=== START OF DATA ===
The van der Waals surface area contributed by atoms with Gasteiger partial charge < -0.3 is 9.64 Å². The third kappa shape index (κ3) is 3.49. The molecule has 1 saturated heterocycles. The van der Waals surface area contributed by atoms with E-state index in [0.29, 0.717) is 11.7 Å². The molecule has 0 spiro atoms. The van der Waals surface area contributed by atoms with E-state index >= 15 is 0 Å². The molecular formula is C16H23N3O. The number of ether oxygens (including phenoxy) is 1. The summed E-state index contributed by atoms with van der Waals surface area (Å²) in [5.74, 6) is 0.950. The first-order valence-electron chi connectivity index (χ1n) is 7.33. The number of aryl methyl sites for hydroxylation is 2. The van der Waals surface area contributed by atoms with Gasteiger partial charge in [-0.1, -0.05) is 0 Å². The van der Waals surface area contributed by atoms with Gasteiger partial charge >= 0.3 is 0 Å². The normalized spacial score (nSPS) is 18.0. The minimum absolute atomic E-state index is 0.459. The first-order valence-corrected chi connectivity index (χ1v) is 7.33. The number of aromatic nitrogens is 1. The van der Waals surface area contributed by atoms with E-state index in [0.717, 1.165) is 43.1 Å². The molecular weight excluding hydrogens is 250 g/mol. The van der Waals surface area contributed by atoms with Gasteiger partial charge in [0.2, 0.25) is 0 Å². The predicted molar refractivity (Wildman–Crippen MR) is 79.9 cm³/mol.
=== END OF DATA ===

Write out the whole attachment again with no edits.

The van der Waals surface area contributed by atoms with Gasteiger partial charge < -0.3 is 9.64 Å². The third kappa shape index (κ3) is 3.49. The molecule has 1 saturated heterocycles. The van der Waals surface area contributed by atoms with E-state index in [0.29, 0.717) is 11.7 Å². The molecule has 0 spiro atoms. The van der Waals surface area contributed by atoms with E-state index >= 15 is 0 Å². The molecular formula is C16H23N3O. The number of ether oxygens (including phenoxy) is 1. The summed E-state index contributed by atoms with van der Waals surface area (Å²) in [5.74, 6) is 0.950. The first-order valence-electron chi connectivity index (χ1n) is 7.33. The number of aryl methyl sites for hydroxylation is 2. The van der Waals surface area contributed by atoms with Gasteiger partial charge in [-0.1, -0.05) is 0 Å². The van der Waals surface area contributed by atoms with Gasteiger partial charge >= 0.3 is 0 Å². The normalized spacial score (nSPS) is 18.0. The minimum absolute atomic E-state index is 0.459. The first-order valence-corrected chi connectivity index (χ1v) is 7.33. The number of aromatic nitrogens is 1. The van der Waals surface area contributed by atoms with E-state index in [0.717, 1.165) is 43.1 Å². The molecular weight excluding hydrogens is 250 g/mol. The van der Waals surface area contributed by atoms with Gasteiger partial charge in [0.2, 0.25) is 0 Å². The predicted molar refractivity (Wildman–Crippen MR) is 79.9 cm³/mol.